Protolabs, meanwhile, has introduced a new service that provides even more surface finish choices for product developers, innovators and manufacturers. For prototypes and smaller production series, it is now possible to achieve new, exciting surface textures, including leather and geometric patterns, when producing parts via additive manufacturing.

Textured surfaces play a central role in modern manufacturing and design, particularly in injection moulding, enabling unique appearance and haptics for a wide range of components. From the automotive and aerospace industries to medical technology, this new service provides more control of surface texture when 3D printing, opening the possibility to create leather-like structures or geometric patterns.

The leather-like surface structure in particular opens new application possibilities – especially in the fashion and automotive industries. Additively manufactured leather structures could therefore soon become a sustainable and more animal-friendly alternative to conventional leather.

Structured surfaces are translated by Protolabs’ experts into black-and-white contrast images of the desired surface structure, which specifies the dimensions for the production process. This process is highly adaptable and suitable, not only for manufacturing techniques such as SLS (selective laser sintering) and MJF (multi-jet fusion), but also for a wide range of other additive methods.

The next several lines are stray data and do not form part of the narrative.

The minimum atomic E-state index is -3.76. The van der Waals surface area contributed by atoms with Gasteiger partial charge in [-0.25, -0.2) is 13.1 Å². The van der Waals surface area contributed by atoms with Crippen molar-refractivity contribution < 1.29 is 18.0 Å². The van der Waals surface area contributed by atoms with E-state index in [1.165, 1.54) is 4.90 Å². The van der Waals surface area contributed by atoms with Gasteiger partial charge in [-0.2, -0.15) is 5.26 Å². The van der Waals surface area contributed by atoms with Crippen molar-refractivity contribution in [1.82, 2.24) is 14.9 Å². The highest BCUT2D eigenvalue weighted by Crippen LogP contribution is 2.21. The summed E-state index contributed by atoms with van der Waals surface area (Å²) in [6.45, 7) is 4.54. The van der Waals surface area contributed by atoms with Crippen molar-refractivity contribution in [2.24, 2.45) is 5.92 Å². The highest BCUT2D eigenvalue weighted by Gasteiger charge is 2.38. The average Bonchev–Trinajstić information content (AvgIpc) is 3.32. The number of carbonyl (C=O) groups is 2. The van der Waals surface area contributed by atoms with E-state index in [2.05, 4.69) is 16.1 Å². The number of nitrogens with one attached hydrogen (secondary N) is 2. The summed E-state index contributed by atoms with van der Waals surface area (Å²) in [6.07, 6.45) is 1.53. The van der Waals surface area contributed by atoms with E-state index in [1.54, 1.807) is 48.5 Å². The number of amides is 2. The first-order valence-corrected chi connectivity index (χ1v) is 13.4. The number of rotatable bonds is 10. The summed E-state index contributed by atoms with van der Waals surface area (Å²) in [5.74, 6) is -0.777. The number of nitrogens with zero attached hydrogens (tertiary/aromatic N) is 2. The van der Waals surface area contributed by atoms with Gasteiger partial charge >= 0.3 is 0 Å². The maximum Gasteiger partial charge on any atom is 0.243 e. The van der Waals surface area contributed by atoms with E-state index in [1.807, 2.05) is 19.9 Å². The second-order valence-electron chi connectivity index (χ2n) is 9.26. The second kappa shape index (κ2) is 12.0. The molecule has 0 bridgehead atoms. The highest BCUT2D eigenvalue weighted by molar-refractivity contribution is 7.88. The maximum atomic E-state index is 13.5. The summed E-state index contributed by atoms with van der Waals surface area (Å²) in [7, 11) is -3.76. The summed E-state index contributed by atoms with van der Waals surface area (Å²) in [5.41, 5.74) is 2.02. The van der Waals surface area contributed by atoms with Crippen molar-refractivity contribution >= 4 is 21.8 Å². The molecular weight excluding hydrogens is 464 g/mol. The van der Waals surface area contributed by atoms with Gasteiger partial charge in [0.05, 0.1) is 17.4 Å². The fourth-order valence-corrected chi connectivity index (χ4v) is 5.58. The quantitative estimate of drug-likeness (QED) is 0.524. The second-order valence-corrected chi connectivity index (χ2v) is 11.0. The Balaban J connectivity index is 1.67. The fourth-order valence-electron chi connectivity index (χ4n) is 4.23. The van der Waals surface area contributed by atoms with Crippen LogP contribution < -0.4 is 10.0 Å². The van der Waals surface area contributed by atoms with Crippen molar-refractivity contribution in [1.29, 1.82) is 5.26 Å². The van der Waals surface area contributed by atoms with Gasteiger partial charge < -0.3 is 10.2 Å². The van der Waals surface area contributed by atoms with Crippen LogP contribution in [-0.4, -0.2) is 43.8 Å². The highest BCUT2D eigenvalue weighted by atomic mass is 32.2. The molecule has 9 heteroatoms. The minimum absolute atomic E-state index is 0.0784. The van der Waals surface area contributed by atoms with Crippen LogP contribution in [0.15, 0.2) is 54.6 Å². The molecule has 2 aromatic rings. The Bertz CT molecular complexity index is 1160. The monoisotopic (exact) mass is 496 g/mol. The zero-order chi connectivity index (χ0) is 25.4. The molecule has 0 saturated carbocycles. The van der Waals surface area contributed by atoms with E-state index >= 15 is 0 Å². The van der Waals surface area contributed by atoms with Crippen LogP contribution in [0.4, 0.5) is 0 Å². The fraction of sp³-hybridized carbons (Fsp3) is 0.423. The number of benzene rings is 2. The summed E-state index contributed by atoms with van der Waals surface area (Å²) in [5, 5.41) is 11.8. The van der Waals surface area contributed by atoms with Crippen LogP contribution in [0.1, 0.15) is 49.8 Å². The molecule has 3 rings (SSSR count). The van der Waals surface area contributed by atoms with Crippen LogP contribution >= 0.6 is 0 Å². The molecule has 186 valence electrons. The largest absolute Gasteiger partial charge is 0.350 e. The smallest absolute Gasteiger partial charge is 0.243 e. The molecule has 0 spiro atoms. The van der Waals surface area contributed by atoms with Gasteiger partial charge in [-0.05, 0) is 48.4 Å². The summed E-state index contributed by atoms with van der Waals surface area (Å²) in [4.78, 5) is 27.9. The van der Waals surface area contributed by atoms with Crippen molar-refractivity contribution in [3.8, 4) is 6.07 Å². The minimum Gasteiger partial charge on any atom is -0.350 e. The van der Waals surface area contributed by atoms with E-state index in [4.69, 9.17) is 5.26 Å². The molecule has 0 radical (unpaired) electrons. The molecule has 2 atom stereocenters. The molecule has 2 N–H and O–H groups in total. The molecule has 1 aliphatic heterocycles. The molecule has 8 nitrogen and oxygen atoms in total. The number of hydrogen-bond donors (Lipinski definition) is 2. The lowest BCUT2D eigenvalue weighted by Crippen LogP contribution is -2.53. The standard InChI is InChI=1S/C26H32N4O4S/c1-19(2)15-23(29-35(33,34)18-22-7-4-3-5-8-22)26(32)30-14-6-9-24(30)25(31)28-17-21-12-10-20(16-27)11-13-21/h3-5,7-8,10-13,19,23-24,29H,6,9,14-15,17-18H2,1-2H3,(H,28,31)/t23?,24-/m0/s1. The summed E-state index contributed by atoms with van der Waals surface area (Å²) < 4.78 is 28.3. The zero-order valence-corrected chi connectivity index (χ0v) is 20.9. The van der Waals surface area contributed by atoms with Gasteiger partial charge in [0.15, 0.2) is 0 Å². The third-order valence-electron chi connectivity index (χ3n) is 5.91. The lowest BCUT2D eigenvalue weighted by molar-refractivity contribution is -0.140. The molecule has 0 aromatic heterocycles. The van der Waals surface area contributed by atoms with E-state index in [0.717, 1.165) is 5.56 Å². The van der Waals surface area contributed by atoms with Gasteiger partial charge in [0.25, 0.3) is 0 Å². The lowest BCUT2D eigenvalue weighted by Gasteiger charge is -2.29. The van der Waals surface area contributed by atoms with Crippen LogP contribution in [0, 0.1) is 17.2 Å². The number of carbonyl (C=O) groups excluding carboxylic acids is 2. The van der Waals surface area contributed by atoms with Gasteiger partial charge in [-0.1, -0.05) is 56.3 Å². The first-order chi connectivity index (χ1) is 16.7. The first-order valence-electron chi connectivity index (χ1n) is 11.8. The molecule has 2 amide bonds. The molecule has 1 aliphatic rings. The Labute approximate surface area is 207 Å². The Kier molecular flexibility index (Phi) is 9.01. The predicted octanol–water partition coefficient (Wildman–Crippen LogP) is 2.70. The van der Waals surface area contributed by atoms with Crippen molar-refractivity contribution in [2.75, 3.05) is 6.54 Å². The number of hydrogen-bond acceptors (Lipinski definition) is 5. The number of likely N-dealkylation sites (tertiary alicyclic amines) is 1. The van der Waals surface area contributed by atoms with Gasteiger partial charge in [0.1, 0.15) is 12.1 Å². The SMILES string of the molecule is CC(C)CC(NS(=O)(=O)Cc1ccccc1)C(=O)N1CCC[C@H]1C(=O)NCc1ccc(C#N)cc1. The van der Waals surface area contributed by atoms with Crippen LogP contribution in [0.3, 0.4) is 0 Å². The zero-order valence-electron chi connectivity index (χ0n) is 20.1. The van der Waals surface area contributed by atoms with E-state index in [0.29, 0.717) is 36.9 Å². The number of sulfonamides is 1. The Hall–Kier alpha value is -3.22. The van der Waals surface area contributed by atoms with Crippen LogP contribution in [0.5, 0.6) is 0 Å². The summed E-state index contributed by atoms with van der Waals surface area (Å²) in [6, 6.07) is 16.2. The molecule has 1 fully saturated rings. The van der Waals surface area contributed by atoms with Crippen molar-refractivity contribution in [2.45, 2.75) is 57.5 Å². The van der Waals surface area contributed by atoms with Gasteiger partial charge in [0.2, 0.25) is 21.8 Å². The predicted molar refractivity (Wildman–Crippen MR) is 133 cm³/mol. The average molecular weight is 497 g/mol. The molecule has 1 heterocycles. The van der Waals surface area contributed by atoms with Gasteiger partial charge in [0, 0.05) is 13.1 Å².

“There are virtually no limits to the imagination of our customers here,” explains Christoph Erhardt Manager Customer Projects & Additive Design at Protolabs. “By creating structured surfaces, we’re building another bridge between injection moulding and 3D printing. A key advantage of our new offering is that no further post-processing steps are required to achieve the desired surface feel and appearance. Surface structures are created during the design process that correspond to the final (series) part and can include even fine details. This provides our customers with the unique opportunity to structure new kinds of surfaces as well as to replicate structures that already exist in nature.”

The result: a prototype manufactured with the highest precision that is particularly true to reality and matches the properties of the final part. At the same time, the new service accelerates production processes as well as the market maturity of the product.

The new process also creates a unique surface structure regarding the properties and function of components. This is because the flexible design options of the material surfaces enable users to adapt the structure to the properties and functionality of their component and optimise their products by selecting a suitable surface finish. For example, friction can be specifically reduced, adhesion improved, and heat dissipation enhanced. Accordingly, an individual adaptation of haptics and appearance can be achieved for components, as well as increased durability, efficiency, and performance of the products.